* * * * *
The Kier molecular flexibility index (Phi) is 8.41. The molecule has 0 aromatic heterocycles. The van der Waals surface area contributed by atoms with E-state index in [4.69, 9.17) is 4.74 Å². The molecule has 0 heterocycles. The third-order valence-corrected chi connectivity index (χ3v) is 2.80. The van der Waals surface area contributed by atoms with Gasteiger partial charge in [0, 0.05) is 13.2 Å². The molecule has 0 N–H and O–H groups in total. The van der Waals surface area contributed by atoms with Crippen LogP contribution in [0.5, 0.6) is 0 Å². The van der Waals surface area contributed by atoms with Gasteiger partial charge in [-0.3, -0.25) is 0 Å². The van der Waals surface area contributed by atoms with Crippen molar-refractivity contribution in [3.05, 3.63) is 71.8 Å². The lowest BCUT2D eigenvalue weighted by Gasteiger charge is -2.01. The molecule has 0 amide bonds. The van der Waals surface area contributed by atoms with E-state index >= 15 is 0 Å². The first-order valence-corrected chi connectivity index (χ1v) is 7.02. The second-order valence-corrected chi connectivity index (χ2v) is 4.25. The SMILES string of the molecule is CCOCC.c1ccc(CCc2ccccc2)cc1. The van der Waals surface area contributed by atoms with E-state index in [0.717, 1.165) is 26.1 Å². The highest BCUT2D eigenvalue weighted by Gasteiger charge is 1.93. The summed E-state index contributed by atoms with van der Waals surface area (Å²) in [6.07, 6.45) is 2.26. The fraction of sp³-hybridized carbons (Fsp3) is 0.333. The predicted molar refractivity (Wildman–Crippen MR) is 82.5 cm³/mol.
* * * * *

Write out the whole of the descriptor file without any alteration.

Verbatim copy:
The Kier molecular flexibility index (Phi) is 8.41. The molecule has 0 aromatic heterocycles. The van der Waals surface area contributed by atoms with E-state index in [4.69, 9.17) is 4.74 Å². The molecule has 0 heterocycles. The third-order valence-corrected chi connectivity index (χ3v) is 2.80. The van der Waals surface area contributed by atoms with Gasteiger partial charge in [0, 0.05) is 13.2 Å². The molecule has 0 N–H and O–H groups in total. The van der Waals surface area contributed by atoms with Crippen LogP contribution in [0.5, 0.6) is 0 Å². The van der Waals surface area contributed by atoms with Gasteiger partial charge in [-0.3, -0.25) is 0 Å². The van der Waals surface area contributed by atoms with Crippen molar-refractivity contribution in [3.05, 3.63) is 71.8 Å². The lowest BCUT2D eigenvalue weighted by Gasteiger charge is -2.01. The molecule has 0 amide bonds. The van der Waals surface area contributed by atoms with E-state index >= 15 is 0 Å². The first-order valence-corrected chi connectivity index (χ1v) is 7.02. The second-order valence-corrected chi connectivity index (χ2v) is 4.25. The SMILES string of the molecule is CCOCC.c1ccc(CCc2ccccc2)cc1. The van der Waals surface area contributed by atoms with E-state index in [0.717, 1.165) is 26.1 Å². The highest BCUT2D eigenvalue weighted by Gasteiger charge is 1.93. The summed E-state index contributed by atoms with van der Waals surface area (Å²) in [6.07, 6.45) is 2.26. The fraction of sp³-hybridized carbons (Fsp3) is 0.333. The predicted molar refractivity (Wildman–Crippen MR) is 82.5 cm³/mol.